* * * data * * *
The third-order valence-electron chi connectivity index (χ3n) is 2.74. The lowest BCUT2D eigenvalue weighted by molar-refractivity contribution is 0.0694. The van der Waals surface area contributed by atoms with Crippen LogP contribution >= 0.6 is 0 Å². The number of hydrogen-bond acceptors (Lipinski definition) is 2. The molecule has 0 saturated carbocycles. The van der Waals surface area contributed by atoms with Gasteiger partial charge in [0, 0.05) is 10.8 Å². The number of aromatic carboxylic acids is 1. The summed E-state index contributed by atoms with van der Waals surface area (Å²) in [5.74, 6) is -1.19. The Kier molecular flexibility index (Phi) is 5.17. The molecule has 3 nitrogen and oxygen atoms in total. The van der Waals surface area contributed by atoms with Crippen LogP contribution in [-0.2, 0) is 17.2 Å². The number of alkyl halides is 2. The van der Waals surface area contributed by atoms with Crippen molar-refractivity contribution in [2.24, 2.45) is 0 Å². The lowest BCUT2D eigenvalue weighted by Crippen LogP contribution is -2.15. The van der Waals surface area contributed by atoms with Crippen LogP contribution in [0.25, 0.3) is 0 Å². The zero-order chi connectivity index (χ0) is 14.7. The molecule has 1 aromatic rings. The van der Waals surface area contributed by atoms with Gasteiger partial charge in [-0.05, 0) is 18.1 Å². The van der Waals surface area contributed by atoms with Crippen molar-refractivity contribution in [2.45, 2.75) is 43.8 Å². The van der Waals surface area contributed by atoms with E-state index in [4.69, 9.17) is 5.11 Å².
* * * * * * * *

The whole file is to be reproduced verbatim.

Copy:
The third-order valence-electron chi connectivity index (χ3n) is 2.74. The lowest BCUT2D eigenvalue weighted by molar-refractivity contribution is 0.0694. The van der Waals surface area contributed by atoms with Crippen LogP contribution >= 0.6 is 0 Å². The number of hydrogen-bond acceptors (Lipinski definition) is 2. The molecule has 0 saturated carbocycles. The van der Waals surface area contributed by atoms with Gasteiger partial charge in [0, 0.05) is 10.8 Å². The number of aromatic carboxylic acids is 1. The summed E-state index contributed by atoms with van der Waals surface area (Å²) in [5.74, 6) is -1.19. The Kier molecular flexibility index (Phi) is 5.17. The molecule has 3 nitrogen and oxygen atoms in total. The van der Waals surface area contributed by atoms with Crippen LogP contribution in [-0.2, 0) is 17.2 Å². The number of alkyl halides is 2. The van der Waals surface area contributed by atoms with Crippen molar-refractivity contribution in [2.24, 2.45) is 0 Å². The lowest BCUT2D eigenvalue weighted by Crippen LogP contribution is -2.15. The van der Waals surface area contributed by atoms with Crippen LogP contribution in [0.25, 0.3) is 0 Å². The zero-order chi connectivity index (χ0) is 14.7. The molecule has 1 aromatic rings. The van der Waals surface area contributed by atoms with Gasteiger partial charge in [-0.05, 0) is 18.1 Å². The van der Waals surface area contributed by atoms with Crippen molar-refractivity contribution in [2.45, 2.75) is 43.8 Å². The van der Waals surface area contributed by atoms with E-state index in [4.69, 9.17) is 5.11 Å².